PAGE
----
The buddy movie has been a great staple of the comedy genre for the longest time. Yet it hasn’t always been something that necessarily inspires a lot of critical acclaim. Yet great chemistry between two leads has often been the backbone of something special when given the right material for both actors and director to work with. The Nice Guys is such a film, witty, funny, stylish and with just enough heart and added to the mix two great leads that work well off each other. Find out how this all comes together in our review.
Set in the year 1977, Misty Mountains is an adult film star who dies in a ”suspicious” car accident. When another actress from Misty’s final film is being harassed she hires Jackson Healy (Russell Crowe) to get her would-be harassers off her back. Jackson usually achieves his job goals with his fists. One person on the list is private investigator Holland March (Ryan Gosling). It soon becomes very clear that this is beyond the skill set of either man and way beyond anything small time they have ever involved themselves in. So they combine forces in the most oddly dysfunctional pairing in a long time.
Shane Black is a director you might not have a great deal of familiarity with anything that he has done other than perhaps Iron Man 3. Yet for the longest time, Shane Black was the screenwriter behind great buddy movies such as Lethal Weapon and the Last Boy Scout. Despite a long career as a screenwriter, it wasn’t until his brilliant directorial debut in 2005 with one of my favourite films Kiss Kiss Bang Bang, a darkly funny detective story, that people began to take notice of him.
The Nice Guys is a combination of the best of Shane Black, both a buddy movie with a wonderful detective kick and a large part of why that movie succeeds works largely because of the wonderful chemistry between the two leads. Russell Crowe and Ryan Gosling work together so well. It’s at first that painfully rigid of awkward allies but then a striking friendship.
If you look at the trailer I’ve embedded with the review, you can get a sense of the humour and dialogue at play. Very witty yet very rarely feel like a set-up for a joke. They play off a lot of dynamics tough guy/ nice guy, fish out of water and that type of thing. Yet it never feels worn out.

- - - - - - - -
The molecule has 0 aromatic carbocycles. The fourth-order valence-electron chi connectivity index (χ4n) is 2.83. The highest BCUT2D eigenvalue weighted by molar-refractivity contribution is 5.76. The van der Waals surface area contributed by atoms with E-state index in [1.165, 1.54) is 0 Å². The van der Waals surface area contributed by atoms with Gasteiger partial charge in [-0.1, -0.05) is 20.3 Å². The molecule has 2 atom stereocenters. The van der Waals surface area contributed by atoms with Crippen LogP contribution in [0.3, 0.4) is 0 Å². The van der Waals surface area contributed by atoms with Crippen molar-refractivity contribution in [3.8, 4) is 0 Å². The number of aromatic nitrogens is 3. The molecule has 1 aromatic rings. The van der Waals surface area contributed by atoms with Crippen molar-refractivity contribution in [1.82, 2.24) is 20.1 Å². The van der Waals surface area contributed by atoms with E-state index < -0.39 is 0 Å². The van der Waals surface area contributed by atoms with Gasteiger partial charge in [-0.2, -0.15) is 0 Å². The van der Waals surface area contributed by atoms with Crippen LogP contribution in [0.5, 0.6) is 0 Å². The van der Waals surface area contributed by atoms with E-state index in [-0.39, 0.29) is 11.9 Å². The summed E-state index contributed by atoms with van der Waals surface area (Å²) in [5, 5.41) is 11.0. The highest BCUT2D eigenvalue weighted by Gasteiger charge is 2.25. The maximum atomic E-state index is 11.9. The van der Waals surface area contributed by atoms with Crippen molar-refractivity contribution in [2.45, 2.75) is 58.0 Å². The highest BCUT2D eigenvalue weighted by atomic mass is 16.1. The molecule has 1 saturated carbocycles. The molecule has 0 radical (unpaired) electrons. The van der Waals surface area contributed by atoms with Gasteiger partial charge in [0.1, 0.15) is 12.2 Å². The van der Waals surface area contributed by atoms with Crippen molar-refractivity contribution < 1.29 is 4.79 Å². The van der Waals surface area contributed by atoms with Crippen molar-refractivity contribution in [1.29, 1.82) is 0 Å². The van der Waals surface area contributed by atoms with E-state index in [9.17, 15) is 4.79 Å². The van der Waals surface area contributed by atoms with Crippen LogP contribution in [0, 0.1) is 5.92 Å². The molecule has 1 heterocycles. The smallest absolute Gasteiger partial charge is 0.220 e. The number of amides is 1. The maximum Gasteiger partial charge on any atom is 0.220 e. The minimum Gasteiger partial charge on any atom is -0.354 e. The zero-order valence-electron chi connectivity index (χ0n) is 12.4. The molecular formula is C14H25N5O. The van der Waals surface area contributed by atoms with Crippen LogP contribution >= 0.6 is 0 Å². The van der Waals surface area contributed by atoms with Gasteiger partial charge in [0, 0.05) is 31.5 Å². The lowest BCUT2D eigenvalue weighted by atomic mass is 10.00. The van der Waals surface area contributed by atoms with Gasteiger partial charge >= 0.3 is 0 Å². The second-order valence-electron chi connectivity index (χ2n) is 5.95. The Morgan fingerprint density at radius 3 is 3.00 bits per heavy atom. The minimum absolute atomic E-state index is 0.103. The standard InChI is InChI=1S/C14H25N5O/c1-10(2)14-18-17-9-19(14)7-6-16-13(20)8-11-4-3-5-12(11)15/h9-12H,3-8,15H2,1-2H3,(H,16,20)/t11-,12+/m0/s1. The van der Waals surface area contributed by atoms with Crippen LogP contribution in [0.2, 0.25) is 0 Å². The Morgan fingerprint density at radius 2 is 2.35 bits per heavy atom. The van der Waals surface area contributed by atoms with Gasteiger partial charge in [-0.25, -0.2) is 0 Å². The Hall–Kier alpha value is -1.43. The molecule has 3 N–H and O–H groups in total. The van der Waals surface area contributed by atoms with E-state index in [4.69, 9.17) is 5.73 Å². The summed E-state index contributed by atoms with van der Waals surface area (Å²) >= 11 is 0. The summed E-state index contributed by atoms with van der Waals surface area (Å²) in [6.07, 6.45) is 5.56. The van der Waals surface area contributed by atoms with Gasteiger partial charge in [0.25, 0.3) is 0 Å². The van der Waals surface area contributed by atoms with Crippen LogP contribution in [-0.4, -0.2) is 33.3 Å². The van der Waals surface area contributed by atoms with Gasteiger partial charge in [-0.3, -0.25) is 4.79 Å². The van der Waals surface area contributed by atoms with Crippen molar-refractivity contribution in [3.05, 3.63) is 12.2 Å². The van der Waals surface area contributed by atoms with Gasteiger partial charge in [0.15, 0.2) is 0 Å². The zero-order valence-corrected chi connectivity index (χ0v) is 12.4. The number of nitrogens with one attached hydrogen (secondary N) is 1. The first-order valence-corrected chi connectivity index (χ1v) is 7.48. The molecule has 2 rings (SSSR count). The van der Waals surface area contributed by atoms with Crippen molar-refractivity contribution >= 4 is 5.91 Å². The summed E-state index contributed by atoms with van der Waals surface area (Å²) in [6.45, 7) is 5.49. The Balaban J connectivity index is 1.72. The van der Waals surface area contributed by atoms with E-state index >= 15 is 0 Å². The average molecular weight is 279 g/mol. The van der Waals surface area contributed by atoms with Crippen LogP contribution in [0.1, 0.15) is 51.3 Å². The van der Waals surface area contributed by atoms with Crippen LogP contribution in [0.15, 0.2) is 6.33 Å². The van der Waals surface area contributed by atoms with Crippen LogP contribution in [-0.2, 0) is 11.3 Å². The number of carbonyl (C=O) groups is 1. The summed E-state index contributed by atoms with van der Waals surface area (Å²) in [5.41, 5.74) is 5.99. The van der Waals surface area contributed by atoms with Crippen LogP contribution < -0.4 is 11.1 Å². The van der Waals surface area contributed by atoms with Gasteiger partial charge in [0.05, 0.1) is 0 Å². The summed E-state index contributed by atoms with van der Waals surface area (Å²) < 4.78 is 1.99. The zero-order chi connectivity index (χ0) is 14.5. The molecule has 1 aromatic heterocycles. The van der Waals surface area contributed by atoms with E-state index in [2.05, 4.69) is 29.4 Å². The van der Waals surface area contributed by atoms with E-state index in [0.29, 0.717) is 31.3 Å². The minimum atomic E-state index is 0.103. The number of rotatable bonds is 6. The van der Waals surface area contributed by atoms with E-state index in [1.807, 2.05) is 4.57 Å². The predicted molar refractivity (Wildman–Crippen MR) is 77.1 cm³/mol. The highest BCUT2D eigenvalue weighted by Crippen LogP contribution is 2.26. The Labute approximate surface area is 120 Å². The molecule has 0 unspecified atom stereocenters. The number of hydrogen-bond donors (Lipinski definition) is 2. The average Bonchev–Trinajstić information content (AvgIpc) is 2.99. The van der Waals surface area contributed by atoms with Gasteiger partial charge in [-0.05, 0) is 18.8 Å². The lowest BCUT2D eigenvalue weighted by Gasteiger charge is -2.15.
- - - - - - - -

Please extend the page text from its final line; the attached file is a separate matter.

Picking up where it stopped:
There is a physicality to the humour which at times is like slapstick and at other times quite dark. Jackson informing Holland what type of injury he should tell his doctor he has right before he break his arm. Two people fall from a building one hits the pool below and the ridiculously inappropriate celebration that comes afters and it’s filled with beats like these.
Yet it is never completely unaware of the chaos and darkness that is around them. The violence has stakes at times and at other shows the movies big heart. A chase that involves Holland’s daughter finds her chaser hit by a car in the horrible of ways. Rather than use this moment to run away she finds herself offering to hold his hand in his final moments. It’s filled with little moments like these that make it stand out.
Perhaps grounding its movie in small realistic struggles. An alcoholic detective struggling to be a good dad, a man who’s only skill is violence but actually wants to do something meaningful. I’ve struggled, to sum up it’s moving parts but what the Nice Guys when it comes together it just works beautifully.
It’s also a movie that about a murder mystery and a bit of an action thriller. It might be the mix of different styles that makes everything feel fascinating.
There is a great sense of play that comes tonally from all the humour but it’s also the Seventies style and music to match.
The supporting cast is also something worth writing about. The likes of Kim Basinger, Keith David mix it up with the like of newcomer Angourie Rice and all make for some quirky, frightening and at times endearing characters.
The Nice Guys in spite of all it offers does occasionally stumble. Some jokes don’t exactly work. The bee joke involving a car accident is a kind of a poor sequence about being too tired to drive. It’s jokes like these that make the whole thing seem a tad too long. But it’s only the smallest of problems.
The Nice Guys Review Cheat Sheet.
I saw the Nice Guys many weeks ago and have been bumbling around a review since. It’s not because I didn’t want to write about, in fact the exact opposite. This is a wonderful film and is one of the best times I’ve had in the cinema this year. Funny, thoughtful and well written. Filled with style, clever writing, and two leads who seem to actually want to share the screen together means The Nice Guys is a must see! It’s difficult to describe exactly what the magic behind it all is but go and see and find out.
+ Wonderful chemistry between Russell Crowe and Ryan Gosling
+ Humour that is dark and whimsical, physical and cerebral all while not feeling like the set-up for a joke.
+ A clever soul and subtle heart to the movie.
+ 70s style and music.
– a little bit too long.